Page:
Parshas Chayei Sarah Sweets and Treats
In this week’s Torah Portion, Parshas Chayei Sarah, Sarah dies at the age of 127. Avraham mourns for her and immediately purchases land from Ephron HaChiti for 400 silver coins. This land is the site of Ma’aras HaMachpelah, a cave where Adam and Chava are already buried, in Chevron. Sarah is buried there and it eventually will also be the burial cave for Avraham, Yitzchak and Rivka and Yaakov and Leah. It is one of the holiest places in the world. I was privileged to hear Rabbi Lord Jonathan Sachs, former Chief Rabbi of England, speak last week. He said that we can learn a lot from Avraham who in this week’s parsha mourns briefly (in fact only 10 words are spared in the text to describe his mourning) and immediately sets on the task to build the Jewish future. He sends his servant Eliezer to the land of his birth to find a wife for Yitzchak.
Eliezer arrives at the well in Charan and prays to Hashem for a sign to find the right wife for Yitzchak. When the girls come to the well, he will ask them for water to drink – he will know the right woman when she offers his camels a drink as well. Rivka, Avraham’s great-niece whose birth was recorded at the end of last week’s parsha, comes to the well and does exactly that. Eliezer gives her the gifts that he brought with him, jewelry for Rivka, and goes with her to her father, Besuel’s house. The next day, Rivka returns with Eliezer to Canaan. On their way, they see Yitzchak davening (praying) in the field in the afternoon. This is the first mention in the Torah of Tefilas Mincha (the afternoon prayer). Yitzchak brings Rivka to the tent of his mother Sarah, where she assumes her role as the next Matriarch of the Jewish people. Rashi tells us that when Rivka enters the tent, the miracles of Sarah’s tent return – a candle burning for seven days, the dough of her challah rising miraculously, and a cloud attached to the tent (a sign of Divine presence). Yitzchak and Rivka get married and Yitzchak is comforted for the loss of his mother.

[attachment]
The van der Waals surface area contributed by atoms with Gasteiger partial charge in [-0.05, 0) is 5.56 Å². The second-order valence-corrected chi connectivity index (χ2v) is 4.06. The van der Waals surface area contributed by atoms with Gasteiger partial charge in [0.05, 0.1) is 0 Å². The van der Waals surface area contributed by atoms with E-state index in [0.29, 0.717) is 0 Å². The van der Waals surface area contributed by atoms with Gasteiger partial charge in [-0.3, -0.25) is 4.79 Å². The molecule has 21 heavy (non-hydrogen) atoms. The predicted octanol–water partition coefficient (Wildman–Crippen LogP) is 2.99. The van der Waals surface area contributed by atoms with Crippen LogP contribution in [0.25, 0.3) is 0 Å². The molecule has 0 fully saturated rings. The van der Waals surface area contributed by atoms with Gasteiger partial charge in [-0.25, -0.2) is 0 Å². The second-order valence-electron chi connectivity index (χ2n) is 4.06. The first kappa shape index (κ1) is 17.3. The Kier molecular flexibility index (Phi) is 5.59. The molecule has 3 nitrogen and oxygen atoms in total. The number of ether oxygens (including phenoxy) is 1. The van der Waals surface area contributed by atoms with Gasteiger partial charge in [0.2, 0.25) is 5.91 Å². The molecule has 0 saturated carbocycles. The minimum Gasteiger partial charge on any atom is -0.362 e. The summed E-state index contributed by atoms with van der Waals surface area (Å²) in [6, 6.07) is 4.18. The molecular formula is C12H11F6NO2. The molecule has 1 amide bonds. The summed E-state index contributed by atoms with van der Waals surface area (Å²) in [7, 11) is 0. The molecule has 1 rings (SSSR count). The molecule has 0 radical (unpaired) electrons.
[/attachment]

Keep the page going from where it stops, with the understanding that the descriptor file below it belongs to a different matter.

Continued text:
The parsha concludes by telling us that Avraham takes a new wife, Keturah (another name for Hagar), and they have six more sons. Before his death, Avraham gives gifts to these sons and sends them away, designating Yitzchak as his only heir. Avraham dies at the age of 175 and is buried beside Sarah in Maaras HaMachpelah by his two eldest sons, Yitzchak and Yishmael.
There is so much symbolism in this week’s parsha! The candy coins symbolize the purchase of Maaras HaMachpela, the first land purchase by a Jew in Israel. If you can find silver coins in your store (maybe they are already stocking for Chanukah!), that is even better. The blue jelly beans symbolize the water that Rivka offers Eliezer and his camels, proving her worthy to marry Yitzchak. The candy rings and bracelets symbolize the gifts that Eliezer gives Rivka (for a healthier alternative, “bracelets” can be cut using colorful peppers). To symbolize the three miracles that returned to Sarah’s tent when Rivka enters, you can use marshmallows (for the cloud and for the dough rising) and you can make candles by inserting a toothpick into a chocolate nonpareil, then sliding a marshmallow over the toothpick, topping it off with a red jelly bean. You could also use marzipan challahs or braid licorice ropes to look like challahs. [See photo above] Candy hearts could be served this week to symbolize the marriage of Yitzchak and Rivka. Finally, animal crackers could be used to recognize the role the camels play in this week’s parsha.
What other ideas do you have? Share them with us in the comments!